Sun., September 4, 1:39 p.m. EDT
First Quarter Moon
The First Quarter Moon rises around 3 p.m., and sets around midnight.
Mon., September 12, 5:27 a.m. EDT
This Full Moon is the one closest to the equinox on September 23, so is this year’s Harvest Moon. Other names are Corn Moon and Barley Moon. In Hindi it is known as Bhadrapad Poornima. Its Sinhala (Buddhist) name is Binara Poya. The Full Moon rises around sunset and sets around sunrise, the only night in the month when the Moon is in the sky all night long. The rest of the month, the Moon spends at least some time in the daytime sky.
Tue., September 20, 9:39 a.m. EDT
Last Quarter Moon
The Last or Third Quarter Moon rises around 11 p.m. and sets around 3 p.m. It is most easily seen just after sunrise in the southern sky.
Tue., September 27, 7:09 a.m. EDT
The Moon is not visible on the date of New Moon because it is too close to the Sun, but can be seen low in the east as a narrow crescent a morning or two before, just before sunrise. It is visible low in the west an evening or two after New Moon.
All Month, evening
Comet Garradd (C/2009 P1)
Although Comet Elenin has been getting a lot of publicity from the merchants of gloom and doom, there is actually a brighter comet visible with binoculars all month, located in or near the Summer Triangle of Vega, Deneb, and Altair.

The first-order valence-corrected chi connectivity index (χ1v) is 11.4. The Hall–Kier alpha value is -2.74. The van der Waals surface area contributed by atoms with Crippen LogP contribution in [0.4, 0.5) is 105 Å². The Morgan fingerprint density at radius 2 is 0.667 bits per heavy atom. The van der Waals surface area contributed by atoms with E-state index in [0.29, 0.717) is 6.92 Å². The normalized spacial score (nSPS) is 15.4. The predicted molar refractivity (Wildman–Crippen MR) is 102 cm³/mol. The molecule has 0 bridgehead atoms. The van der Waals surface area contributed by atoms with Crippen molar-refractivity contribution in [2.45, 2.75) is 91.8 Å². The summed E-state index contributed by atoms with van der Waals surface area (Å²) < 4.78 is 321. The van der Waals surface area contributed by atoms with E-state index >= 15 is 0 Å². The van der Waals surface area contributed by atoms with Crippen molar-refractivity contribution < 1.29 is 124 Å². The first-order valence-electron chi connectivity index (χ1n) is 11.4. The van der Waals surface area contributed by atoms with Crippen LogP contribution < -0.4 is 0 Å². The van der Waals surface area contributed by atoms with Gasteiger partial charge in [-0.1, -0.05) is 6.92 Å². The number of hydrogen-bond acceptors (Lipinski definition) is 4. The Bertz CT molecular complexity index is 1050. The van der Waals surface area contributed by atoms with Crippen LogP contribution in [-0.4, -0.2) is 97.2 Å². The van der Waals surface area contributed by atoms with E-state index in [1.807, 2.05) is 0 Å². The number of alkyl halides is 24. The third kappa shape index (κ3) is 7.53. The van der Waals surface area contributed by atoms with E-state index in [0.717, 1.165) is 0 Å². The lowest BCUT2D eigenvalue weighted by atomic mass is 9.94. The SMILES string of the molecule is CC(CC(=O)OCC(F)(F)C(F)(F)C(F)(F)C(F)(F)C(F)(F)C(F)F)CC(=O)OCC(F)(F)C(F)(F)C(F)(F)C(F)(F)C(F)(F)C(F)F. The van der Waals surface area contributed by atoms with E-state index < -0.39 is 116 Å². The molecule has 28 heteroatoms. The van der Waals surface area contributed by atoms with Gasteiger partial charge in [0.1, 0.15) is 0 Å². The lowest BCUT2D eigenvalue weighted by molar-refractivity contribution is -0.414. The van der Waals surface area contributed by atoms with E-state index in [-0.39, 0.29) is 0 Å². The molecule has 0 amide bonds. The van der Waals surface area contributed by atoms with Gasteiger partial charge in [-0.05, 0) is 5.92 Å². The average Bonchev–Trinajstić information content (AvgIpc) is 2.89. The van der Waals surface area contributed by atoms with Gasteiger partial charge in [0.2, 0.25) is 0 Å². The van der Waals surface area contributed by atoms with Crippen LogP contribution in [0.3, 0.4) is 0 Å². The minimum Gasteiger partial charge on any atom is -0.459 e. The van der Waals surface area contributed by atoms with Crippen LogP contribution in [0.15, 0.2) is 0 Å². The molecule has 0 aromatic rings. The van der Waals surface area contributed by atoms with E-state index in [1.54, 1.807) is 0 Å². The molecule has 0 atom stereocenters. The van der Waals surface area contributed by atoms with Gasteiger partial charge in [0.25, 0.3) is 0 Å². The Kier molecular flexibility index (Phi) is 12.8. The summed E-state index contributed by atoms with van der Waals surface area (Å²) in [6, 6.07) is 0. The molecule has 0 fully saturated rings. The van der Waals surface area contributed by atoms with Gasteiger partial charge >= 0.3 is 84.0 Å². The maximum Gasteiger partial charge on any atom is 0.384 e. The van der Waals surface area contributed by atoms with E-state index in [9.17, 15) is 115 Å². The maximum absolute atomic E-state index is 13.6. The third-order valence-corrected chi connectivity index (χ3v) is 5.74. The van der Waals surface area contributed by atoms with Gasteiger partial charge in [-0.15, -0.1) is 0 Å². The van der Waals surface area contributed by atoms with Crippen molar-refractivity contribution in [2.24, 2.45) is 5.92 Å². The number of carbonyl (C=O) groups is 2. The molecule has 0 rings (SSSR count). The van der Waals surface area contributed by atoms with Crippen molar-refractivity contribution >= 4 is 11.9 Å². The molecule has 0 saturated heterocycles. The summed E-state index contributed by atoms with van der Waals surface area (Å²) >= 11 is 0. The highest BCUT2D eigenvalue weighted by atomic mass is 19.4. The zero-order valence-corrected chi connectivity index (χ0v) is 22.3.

Fri., September 9, morning twilight
Mercury close to Regulus
The highlight of the best morning apparition of Mercury of the year for observers in the northern hemisphere is this close approach to Regulus.
Fri., September 16
Ceres at opposition
Ceres, the brightest and nearest dwarf planet, reaches opposition at magnitude 7.6 on the border between Aquarius and Cetus.
Mon., September 26
Uranus at opposition
Uranus reaches opposition at magnitude 5.7 in Pisces.
Thu., September 29, evening twilight
Venus and Saturn in conjunction
Venus is just arriving in the evening sky and Saturn is just leaving, and they pass each other tonight with a slender crescent Moon nearby.
Mercury is well placed in the morning sky for observers in the northern hemisphere.
Venus reappears in the evening sky towards the end of the month.
Mars spends the first half of the month in Gemini and the second half in Cancer, ending up right in the Beehive Cluster. By the end of the month it has grown to 5.2 arc seconds in diameter and magnitude 1.3.
Jupiter rises in the late evening in Aries, and then dominates the sky until dawn.
Saturn sets soon after the Sun in the constellation Virgo.
Uranus is in opposition in Pisces on September 26, visible all night.
Neptune is well placed in Aquarius all month.
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